I have problem to understand the relationship between a camera matrix and real world coordinates.

Let's say I have a camera, with the following (calibration) parameters:

focal length in px = 336
principal point x = 640.5
principal point y = 400.5
pixel size = 4.2 µm
width = 1280
height = 800

That leads to the following intrinsic matrix:

\begin{bmatrix} 336 & 0 & 640.5\\ 0 & 336 & 400.5\\ 0&0&1 \end{bmatrix}

Now I want to project a point $$p = (1,1,2)$$ (in meter) into two different cameras. Camera 1 has $$ P = K\cdot[I|0]$$ and camera 2 has $$P=K\cdot[I|t] \quad with \quad t = [-0.2;0;0;1]$$ (0.2 meter translated in x-direction with respect to camera 1).

My problem is I dont't know in what units I have to express $p$ and $t$. Is it meter or maybe millimeter? What is the relationship of a $world->image$ projection when it comes to real units?

Maybe someone can help me here?

  • $\begingroup$ The intrinsic matrix is expressed in units of pixels. You’ve also got the pixel size in microns, so it shouldn’t be hard to come up with an appropriate scale factor for the world coordinates. $\endgroup$ – amd May 30 '16 at 17:08
  • $\begingroup$ @amd: Could you explain this a bit more? I know, I can caluclate the focal length in millimeter using the pixel size. In this case the focal length is 1.4mm. But how is this than used as a scaling factor? $\endgroup$ – Matthias Preu May 30 '16 at 21:53
  • $\begingroup$ Sorry—I misunderstood your original question somewhat. See my answer, below. $\endgroup$ – amd May 30 '16 at 22:36

It turns out that it doesn’t matter what units you use for the extrinsic matrix as long as they’re consistent with the units that you use for world coordinates.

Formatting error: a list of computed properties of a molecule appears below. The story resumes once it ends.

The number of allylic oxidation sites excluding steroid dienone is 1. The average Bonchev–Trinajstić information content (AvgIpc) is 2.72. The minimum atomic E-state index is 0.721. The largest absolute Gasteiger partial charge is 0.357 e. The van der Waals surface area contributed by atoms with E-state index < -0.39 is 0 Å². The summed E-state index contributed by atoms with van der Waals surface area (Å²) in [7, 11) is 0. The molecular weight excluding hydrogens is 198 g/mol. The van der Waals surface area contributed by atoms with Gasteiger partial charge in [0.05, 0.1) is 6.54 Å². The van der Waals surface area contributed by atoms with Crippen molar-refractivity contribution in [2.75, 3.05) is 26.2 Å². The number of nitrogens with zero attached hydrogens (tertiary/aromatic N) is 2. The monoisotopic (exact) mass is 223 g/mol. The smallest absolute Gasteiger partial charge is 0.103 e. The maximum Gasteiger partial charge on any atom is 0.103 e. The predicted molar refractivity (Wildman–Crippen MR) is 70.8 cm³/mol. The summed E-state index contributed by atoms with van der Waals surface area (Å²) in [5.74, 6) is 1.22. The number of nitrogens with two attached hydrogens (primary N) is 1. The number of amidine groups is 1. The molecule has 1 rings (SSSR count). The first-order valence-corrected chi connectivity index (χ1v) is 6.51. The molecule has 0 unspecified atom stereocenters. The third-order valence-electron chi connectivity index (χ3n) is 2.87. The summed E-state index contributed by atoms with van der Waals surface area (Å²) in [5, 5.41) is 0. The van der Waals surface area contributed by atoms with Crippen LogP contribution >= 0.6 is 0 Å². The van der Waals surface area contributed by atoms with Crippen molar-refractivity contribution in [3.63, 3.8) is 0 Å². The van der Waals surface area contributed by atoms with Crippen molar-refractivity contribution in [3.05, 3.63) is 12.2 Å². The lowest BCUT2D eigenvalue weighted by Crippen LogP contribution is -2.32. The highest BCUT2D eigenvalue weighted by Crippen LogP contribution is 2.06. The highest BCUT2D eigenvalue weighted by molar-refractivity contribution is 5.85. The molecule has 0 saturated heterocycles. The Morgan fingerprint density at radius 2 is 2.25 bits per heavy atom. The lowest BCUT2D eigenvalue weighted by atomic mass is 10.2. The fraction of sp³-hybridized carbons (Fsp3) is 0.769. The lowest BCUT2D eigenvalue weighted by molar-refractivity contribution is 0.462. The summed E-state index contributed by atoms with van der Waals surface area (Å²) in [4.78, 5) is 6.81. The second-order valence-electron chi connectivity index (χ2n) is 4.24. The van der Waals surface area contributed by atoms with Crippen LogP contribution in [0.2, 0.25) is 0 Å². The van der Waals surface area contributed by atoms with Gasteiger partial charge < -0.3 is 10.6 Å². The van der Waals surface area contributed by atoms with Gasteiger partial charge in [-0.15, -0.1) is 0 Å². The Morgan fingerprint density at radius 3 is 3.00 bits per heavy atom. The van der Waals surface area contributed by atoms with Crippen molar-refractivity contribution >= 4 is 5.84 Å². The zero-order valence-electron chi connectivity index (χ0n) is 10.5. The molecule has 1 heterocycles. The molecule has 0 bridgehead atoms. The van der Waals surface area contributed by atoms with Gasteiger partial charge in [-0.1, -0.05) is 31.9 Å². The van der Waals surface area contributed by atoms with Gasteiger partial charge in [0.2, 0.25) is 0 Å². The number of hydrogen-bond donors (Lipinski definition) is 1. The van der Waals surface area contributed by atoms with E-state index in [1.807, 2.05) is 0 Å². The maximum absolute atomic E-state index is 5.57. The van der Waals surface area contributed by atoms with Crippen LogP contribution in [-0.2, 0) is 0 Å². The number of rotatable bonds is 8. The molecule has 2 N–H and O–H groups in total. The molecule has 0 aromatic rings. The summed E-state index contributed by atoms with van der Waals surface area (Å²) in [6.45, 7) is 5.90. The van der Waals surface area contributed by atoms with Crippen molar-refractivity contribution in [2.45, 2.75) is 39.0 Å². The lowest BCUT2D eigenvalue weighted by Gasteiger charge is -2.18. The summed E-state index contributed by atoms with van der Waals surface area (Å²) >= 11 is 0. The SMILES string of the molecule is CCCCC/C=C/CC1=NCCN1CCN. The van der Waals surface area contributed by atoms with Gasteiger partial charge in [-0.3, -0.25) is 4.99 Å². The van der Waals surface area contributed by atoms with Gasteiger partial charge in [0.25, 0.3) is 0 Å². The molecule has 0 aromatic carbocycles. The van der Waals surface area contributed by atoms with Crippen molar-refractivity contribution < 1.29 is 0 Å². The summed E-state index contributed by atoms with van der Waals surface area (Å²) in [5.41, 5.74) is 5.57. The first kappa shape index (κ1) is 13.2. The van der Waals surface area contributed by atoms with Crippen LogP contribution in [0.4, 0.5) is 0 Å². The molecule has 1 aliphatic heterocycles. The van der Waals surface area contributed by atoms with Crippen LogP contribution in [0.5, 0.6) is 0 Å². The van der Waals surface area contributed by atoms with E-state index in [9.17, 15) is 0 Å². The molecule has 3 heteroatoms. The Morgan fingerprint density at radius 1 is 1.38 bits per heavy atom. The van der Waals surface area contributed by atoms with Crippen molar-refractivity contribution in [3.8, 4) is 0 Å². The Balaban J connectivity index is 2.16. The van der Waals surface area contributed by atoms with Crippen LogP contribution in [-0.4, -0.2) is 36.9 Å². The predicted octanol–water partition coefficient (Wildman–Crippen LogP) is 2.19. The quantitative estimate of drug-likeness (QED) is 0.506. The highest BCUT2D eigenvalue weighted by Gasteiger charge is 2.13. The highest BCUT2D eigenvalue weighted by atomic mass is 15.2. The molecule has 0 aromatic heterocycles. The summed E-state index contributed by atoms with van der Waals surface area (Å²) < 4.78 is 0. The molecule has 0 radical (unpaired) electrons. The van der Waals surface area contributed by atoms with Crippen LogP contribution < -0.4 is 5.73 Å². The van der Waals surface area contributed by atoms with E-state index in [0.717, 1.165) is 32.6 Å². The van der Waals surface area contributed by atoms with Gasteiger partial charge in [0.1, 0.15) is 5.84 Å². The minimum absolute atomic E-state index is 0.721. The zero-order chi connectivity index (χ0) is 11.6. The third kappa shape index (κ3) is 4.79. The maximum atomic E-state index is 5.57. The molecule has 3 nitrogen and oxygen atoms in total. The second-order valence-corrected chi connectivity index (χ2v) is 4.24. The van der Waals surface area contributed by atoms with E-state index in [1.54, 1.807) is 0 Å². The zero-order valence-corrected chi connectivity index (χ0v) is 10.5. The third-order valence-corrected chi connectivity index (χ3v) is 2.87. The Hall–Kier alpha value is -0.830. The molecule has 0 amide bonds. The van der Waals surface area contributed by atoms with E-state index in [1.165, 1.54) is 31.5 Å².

For simplicity, let’s assume that there’s no rotation, as is the case for your matrices. That part of the extrinsic matrix isn’t affected by the units of measurement, anyway. We have some intrinsic matrix $K$ and $$E=\pmatrix{1&0&0&t_x\\0&1&0&t_y\\0&0&1&t_z}$$ for the extrinsic. If we apply these to the world point $(x,y,z)$ we get $$K\cdot E\cdot\pmatrix{x\\y\\z\\1}=K\cdot\pmatrix{x+t_x\\y+t_y\\z+t_z}.\tag{1}$$ Changing the units of measurement amounts to multiplying the last column of $E$ by some constant scale factor $s$ and multiplying world coordinates by the same factor. With these new units, we have $$K\cdot\pmatrix{1&0&0&st_x\\0&1&0&st_y\\0&0&1&st_z}\cdot\pmatrix{sx\\sy\\sz\\1}=K\cdot\pmatrix{s(x+t_x)\\s(y+t_y)\\s(z+t_z)}.$$ Since $K$ is linear, that factor of $s$ remains after multiplication by $K$ and will cancel out when you divide through by the last coordinate to get the 2-D coordinates of the point in the image plane, giving the same result as $(1)$. (Remember that in homogeneous coordinates, $(x,y,1)$ and $(kx,ky,k)$ with $k\ne0$ represent the same point.)

  • $\begingroup$ Thanks for pointing this out. When I understand it correctly, e.g. a square with edge length 1cm and distance 1cm has the same projection in the image as a square with edge length 1m at the distance 1m? And when dealing with a second camera I have to make sure that when I specify translation in meters I'm dealing with world points in meters. Is that correct? $\endgroup$ – Matthias Preu May 31 '16 at 6:48
  • $\begingroup$ @Vaniax Correct on both counts. In fact, any quadrilateral with vertices on the four lines through the square’s corners and the camera position will have the same projection. $\endgroup$ – amd May 31 '16 at 17:27

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